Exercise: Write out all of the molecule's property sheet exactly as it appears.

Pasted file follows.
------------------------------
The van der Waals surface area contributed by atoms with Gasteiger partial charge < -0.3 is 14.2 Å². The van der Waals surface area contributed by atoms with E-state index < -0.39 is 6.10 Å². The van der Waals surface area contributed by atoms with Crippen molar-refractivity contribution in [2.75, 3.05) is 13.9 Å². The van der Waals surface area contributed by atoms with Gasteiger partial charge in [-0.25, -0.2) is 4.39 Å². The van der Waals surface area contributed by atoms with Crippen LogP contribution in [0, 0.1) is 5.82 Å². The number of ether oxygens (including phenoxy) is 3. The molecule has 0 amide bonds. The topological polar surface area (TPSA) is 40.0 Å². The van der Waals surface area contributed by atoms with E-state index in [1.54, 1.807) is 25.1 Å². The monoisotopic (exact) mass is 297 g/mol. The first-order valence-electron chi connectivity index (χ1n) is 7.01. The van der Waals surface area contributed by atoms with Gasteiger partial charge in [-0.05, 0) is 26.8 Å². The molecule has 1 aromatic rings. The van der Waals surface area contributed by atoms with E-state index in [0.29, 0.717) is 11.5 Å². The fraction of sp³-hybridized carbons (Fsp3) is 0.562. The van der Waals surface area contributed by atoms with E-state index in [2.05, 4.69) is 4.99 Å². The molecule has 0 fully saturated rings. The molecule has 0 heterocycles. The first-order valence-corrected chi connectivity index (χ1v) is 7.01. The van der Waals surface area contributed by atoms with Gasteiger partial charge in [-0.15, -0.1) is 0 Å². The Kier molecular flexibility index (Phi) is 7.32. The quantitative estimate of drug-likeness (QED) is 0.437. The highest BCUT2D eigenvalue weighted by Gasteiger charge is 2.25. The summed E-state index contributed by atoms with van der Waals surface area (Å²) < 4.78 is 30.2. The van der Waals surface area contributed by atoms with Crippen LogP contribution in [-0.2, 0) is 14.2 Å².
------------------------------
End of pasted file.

The van der Waals surface area contributed by atoms with Gasteiger partial charge < -0.3 is 14.2 Å². The van der Waals surface area contributed by atoms with E-state index < -0.39 is 6.10 Å². The van der Waals surface area contributed by atoms with Crippen molar-refractivity contribution in [2.75, 3.05) is 13.9 Å². The van der Waals surface area contributed by atoms with Gasteiger partial charge in [-0.25, -0.2) is 4.39 Å². The van der Waals surface area contributed by atoms with Crippen LogP contribution in [0, 0.1) is 5.82 Å². The number of ether oxygens (including phenoxy) is 3. The molecule has 0 amide bonds. The topological polar surface area (TPSA) is 40.0 Å². The van der Waals surface area contributed by atoms with E-state index in [1.54, 1.807) is 25.1 Å². The monoisotopic (exact) mass is 297 g/mol. The first-order valence-electron chi connectivity index (χ1n) is 7.01. The van der Waals surface area contributed by atoms with Gasteiger partial charge in [-0.05, 0) is 26.8 Å². The molecule has 1 aromatic rings. The van der Waals surface area contributed by atoms with E-state index in [0.29, 0.717) is 11.5 Å². The fraction of sp³-hybridized carbons (Fsp3) is 0.562. The van der Waals surface area contributed by atoms with E-state index in [2.05, 4.69) is 4.99 Å². The molecule has 0 fully saturated rings. The molecule has 0 heterocycles. The first-order valence-corrected chi connectivity index (χ1v) is 7.01. The van der Waals surface area contributed by atoms with Gasteiger partial charge in [-0.15, -0.1) is 0 Å². The Kier molecular flexibility index (Phi) is 7.32. The quantitative estimate of drug-likeness (QED) is 0.437. The highest BCUT2D eigenvalue weighted by Gasteiger charge is 2.25. The summed E-state index contributed by atoms with van der Waals surface area (Å²) < 4.78 is 30.2. The van der Waals surface area contributed by atoms with Crippen LogP contribution in [-0.2, 0) is 14.2 Å².